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I think the Boogeyman in this story is real.So was that thing real or in his head? I couldn't tell from the story itself.
I think it was real. That story scared the bejeebers out of me.
...Welcome!...I posted this years ago but it seems to have been purged. I think the story is written as to be deliberately ambiguous, but there are definite hints that most people don't seem to pick up on. There's actually a lot of backstory and character development for Billings that no one seems to remember, people only remember the boogeyman.
The fact he sees the monster doesn't mean anything if he's crazy.
I think there are enough clues to conclude that Billings is nuts, (possibly schizophrenic) and killed the children himself. The boogeyman is a paranoid delusion.
Billings is unlikable. His views on women, black people, asians, children, homosexuals. He's basically a bigot. He discusses times when he felt like smacking his wife because she deserved it. In short, he's a bad guy.
He mentions in passing about how he got so fed up of his baby and wife crying he felt like throwing them both out a window. For most people that would be considered a figure of speech. In my opinion, its one of many subtle clues.
His backstory is one of a man forced into marriage by an unplanned pregnancy, he said he had to sacrifice his studies to do so. So immediately we know he's a man whose bright future is sabotaged by unwanted children with a woman he has no real interest in, and he felt she slept with him too quickly, so he has no respect for her. All these subtle details about Lester's attitude and his backstory are woven in seamlessly by King, but the big picture he paints is not a pretty one.
The 2nd and third children were also unplanned and he believed his wife deliberately didn't use birth control in order to tie him down. More resentment towards the wife and unwanted future child.
He tells of how he would hit his child if he didn't stop crying at bedtime. Clearly he's an abusive man already.
Billings tells of his fears of mollycoddling the child, his fear of the kid growing up bad and 'knocking some girl up' (mirroring his own life).
He tells a story about how his mother warned him of the sea and now to this day he is terrified to go in the water. This small detail is actually critical - he is a man who cannot face his fears.
There seems to be a paranoia about his children not growing up to his satisfaction "can you imagine your son? A sissy?". And a fear of them repeating his own mistakes.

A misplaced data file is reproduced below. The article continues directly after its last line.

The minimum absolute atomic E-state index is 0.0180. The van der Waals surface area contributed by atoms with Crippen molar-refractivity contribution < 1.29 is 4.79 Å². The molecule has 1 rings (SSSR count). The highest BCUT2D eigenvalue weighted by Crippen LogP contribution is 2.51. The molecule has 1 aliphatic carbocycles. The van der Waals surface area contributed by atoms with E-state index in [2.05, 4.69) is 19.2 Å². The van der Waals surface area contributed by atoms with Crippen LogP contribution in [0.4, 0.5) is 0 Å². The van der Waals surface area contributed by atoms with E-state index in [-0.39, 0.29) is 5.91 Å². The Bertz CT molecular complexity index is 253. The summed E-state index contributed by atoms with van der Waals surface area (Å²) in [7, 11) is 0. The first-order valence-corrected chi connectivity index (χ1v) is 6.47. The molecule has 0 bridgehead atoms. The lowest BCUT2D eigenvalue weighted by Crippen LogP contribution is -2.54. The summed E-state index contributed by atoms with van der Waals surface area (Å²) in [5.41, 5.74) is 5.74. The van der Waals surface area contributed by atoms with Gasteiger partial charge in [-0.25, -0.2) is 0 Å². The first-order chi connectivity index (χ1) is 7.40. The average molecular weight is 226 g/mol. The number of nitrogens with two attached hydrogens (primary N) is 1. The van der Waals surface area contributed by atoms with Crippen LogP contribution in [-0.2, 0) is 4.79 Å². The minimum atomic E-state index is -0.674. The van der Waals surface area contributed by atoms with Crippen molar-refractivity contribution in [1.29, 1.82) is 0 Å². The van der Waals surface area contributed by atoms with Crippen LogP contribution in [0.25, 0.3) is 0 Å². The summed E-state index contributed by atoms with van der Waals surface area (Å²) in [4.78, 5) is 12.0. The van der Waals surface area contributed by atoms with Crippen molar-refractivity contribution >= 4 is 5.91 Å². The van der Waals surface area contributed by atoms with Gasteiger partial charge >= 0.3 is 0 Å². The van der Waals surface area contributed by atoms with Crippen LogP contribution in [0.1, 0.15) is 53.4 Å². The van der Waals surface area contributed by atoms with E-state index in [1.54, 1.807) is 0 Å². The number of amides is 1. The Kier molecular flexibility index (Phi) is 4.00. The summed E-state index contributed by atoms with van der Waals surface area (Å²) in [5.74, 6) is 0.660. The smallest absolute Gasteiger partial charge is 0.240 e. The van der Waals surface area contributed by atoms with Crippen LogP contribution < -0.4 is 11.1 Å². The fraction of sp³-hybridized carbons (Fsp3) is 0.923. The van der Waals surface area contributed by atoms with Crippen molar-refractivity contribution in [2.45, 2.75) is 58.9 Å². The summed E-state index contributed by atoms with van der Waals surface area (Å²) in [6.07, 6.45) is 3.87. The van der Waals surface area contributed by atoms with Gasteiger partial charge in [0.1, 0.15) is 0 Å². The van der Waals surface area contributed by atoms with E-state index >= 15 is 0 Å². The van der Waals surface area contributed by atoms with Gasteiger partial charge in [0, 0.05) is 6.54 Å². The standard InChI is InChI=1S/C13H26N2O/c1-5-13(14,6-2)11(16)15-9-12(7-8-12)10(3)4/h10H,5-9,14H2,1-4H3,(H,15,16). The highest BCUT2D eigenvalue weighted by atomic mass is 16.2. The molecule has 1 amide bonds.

Maybe a fear that could be allayed by them not growing up at all?
A lot of fear, and resentment towards his own family for a simple monster story.
"When they're that little you don't get too attached to them," this shows possible fear of attachment, another example of callousness, and another suggestion that he dispatches them young for a reason.
He has no respect for his wife, feeling that she slept with him to easily. She was not strict enough with the children, he talks with disgust at how pleased she was with the 3rd pregnancy. Perhaps killing the children was the best way to hurt her.
One particular line just seems way too obvious not to be deliberate:
"Christ, kids drive you crazy sometimes. You could kill them." - verbatim quote
The third child is a little different, he is happy, he loves the baby who resembles him. But again he suspects Rita of deliberately tampering with her birth control. They moved and then he began asking his wife if she has any fears.. she says 'no', but fear starts to creep in to his psyche nevertheless. First he says the house "feels different," his wife suggest stress at work, but his paranoia grows. He starts to hear noises and can't wait to get out of the house. This sounds like paranoid schizophrenia. There was a remission of sorts. A spell of time that seemed too good to be true, but then all his old fears began to creep back in and his madness takes over. It's not until he sees muddy stains in the house that there is any evidence of the boogeyman again. But is this real? Did he make the mess himself? Did he imagine it?
"Accidental, like the others. But Rita knew. Rita. finally. . . knew."
Knew, perhaps, that he was responsible for the deaths? Certainly she had little cause to believe a monster was responsible. Having never seen the boogeyman or any evidence of it. The other explanation; that she finally knew that Lester Billings had killed his own children is far more logical.
TLDR- Lester Billings is an abusive father, who resents and even hates his wife, his children are unwanted, he feels no attachment to them. He is plagued by fears of them growing up wrong, growing up to be like him.
He is a man who is incapable of facing his fears of raising children, so he puts an end to his fear by becoming the boogeyman and putting an end to his children.